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Army ‘right-sizing’

Editorial |

When politicised legal-eagles arrogate to themselves the right to pass judgment on matters on which they have little expertise the outcome can be disastrous.

With all due respect, Abhishek Manu Singhvi has made a mess of trading his gown and bans for a brass hat when flaying the Army’s move to reduce unnecessary manpower and its related expenses by his asserting that if the money spent on the Prime Minister’s foreign visits were transferred to the defence budget there would be no need for cutting back on the jobs of an estimated 150,000 “uniforms”.

There has to be some limit on political loose-talk, and the lawyer-MP would do himself a world of good if he reads the findings of expert studies aimed at the clichéd “leaner, meaner army” before pontification for inexpensive publicity. And recall that even 25 years back then Prime Minister PV Narasimha Rao had expressed misgivings over the “tooth to tail ratio”.

Or note that when Gen VP Malik was army chief, recruitment of 50,000 troops was “suppressed” to free-up funds to augment the arsenal. The conflicting interest between high force-levels and state-of-the-art weaponry is a plague that will not be addressed by inexpensive political sniping. Not that better management of the defence budget will pay political reward.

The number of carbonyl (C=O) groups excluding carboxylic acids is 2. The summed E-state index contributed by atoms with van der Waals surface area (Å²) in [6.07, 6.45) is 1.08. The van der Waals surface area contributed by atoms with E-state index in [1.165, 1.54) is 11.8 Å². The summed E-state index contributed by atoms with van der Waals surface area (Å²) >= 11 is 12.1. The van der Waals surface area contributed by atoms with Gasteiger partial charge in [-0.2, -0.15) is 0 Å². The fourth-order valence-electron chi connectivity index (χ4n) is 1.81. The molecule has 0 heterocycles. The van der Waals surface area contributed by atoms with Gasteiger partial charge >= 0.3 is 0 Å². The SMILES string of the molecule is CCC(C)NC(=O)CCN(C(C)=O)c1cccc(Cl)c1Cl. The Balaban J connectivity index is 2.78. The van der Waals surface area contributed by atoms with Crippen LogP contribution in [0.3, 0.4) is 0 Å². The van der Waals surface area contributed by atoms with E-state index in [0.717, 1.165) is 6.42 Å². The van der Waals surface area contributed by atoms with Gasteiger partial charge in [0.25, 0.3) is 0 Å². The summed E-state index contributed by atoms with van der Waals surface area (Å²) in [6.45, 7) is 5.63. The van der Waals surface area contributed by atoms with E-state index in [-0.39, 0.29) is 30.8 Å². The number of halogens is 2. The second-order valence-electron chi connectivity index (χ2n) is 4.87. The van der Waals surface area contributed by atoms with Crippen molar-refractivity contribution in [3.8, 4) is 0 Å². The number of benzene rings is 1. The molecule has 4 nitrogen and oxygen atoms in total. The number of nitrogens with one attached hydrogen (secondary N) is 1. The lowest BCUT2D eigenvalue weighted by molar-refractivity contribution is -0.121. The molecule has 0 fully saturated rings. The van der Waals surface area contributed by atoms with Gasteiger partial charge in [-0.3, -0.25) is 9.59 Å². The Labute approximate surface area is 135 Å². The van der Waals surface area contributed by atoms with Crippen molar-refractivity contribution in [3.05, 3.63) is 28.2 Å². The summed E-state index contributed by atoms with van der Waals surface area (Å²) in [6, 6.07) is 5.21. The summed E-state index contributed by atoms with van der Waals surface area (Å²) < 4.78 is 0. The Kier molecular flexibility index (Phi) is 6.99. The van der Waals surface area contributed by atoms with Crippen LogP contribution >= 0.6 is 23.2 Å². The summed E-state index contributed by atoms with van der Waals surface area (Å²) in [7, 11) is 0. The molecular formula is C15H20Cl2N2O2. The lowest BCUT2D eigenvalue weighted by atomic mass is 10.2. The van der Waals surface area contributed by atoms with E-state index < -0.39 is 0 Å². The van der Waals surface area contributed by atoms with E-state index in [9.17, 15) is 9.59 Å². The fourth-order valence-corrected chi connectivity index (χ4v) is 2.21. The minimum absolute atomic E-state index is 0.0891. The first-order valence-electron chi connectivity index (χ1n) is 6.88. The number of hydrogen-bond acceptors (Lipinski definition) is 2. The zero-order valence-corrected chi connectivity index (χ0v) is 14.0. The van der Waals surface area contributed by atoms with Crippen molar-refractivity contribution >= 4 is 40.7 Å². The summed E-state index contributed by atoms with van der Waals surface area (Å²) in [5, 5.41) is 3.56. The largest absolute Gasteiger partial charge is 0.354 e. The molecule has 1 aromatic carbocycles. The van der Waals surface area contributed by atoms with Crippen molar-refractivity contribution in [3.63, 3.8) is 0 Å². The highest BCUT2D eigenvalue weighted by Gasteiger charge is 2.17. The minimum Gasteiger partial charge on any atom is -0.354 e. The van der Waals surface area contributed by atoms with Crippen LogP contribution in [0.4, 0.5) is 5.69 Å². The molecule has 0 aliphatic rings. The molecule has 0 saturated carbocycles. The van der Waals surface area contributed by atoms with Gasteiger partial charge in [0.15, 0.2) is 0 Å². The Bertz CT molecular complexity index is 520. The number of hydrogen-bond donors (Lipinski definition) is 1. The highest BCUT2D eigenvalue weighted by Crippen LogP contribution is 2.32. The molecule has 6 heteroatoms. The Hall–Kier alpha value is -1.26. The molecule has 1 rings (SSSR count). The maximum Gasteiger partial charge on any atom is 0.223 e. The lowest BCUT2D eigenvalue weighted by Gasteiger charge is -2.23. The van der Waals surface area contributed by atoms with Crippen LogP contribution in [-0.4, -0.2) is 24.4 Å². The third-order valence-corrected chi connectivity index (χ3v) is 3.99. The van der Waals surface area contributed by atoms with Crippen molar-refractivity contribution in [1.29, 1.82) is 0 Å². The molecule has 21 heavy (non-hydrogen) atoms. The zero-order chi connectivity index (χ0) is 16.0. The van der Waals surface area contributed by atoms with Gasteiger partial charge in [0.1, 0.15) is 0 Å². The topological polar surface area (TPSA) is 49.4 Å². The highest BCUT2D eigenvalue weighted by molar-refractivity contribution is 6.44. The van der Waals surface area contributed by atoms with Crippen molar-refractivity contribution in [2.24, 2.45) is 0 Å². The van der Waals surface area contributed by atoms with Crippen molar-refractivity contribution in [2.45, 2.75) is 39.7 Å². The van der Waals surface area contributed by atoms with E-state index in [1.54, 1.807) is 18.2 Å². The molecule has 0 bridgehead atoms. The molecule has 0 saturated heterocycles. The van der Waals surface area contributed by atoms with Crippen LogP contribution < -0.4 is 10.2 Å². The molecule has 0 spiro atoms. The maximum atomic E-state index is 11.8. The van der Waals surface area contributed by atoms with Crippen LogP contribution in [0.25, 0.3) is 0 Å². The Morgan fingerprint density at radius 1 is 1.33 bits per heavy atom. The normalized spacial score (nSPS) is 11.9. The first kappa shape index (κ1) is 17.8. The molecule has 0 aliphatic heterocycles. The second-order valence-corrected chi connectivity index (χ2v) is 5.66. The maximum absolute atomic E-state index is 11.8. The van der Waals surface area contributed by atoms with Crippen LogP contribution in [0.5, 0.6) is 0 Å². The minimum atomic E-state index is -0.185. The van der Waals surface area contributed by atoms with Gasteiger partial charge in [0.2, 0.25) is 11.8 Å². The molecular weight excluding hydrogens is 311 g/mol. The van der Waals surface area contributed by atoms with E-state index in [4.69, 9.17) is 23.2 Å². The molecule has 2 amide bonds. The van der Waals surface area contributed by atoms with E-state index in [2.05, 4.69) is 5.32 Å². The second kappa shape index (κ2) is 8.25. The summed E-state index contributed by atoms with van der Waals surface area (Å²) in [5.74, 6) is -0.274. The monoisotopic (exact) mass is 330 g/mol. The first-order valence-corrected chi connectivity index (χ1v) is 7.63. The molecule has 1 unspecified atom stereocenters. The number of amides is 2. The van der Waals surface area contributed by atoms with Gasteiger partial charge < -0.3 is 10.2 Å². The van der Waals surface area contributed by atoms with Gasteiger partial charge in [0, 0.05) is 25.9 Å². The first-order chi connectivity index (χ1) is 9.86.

While it would be premature, indeed foolish, to endorse or commend the plans the defence ministry has yet to announce, it must be noted that this time around a degree of debate has preceded moves to “right-size” ~ not simply downsize ~ the Army. And proposals will be looked at in detail at the next Commanders’ Conference.

Alas, with so many brass hats now marching to a political drumbeat, suspicions will abound, and the professionalism of any decision will be queried. Maybe Nirmala Sitharaman could consider setting up a team of former military specialists and finance experts to review the proposals the Army might put forward.

It would also be worthwhile to invite think-tanks (the USI, IDSA etc) and select universities in the exercise. The fallout of a troop reduction is too farreaching to leave the decision to those operating under prevailing pressures.

For years now the Army has stated that manning long, disputed, borders and simultaneously tackling insurgencies militates against the oversimplified theory that hi-tech can replace “boots on the ground”. What is also important is where the cuts will be imposed ~ the forces are decidedly topheavy, a re-working of “headquarters” would be preferable to slashing the number of unsung footsloggers.

An old joke had dubbed the army “the greatest confidence-trick in the world ~ the thicker the pay-packet the farther from the fighting”. Yet any reduction of perks (luxuries?) would be robustly resisted ~ remember the furore over roads in Cantonments being opened to civilian traffic. A leaner Army must trickle down to less-elaborate lifestyles for those flaunting gold braid.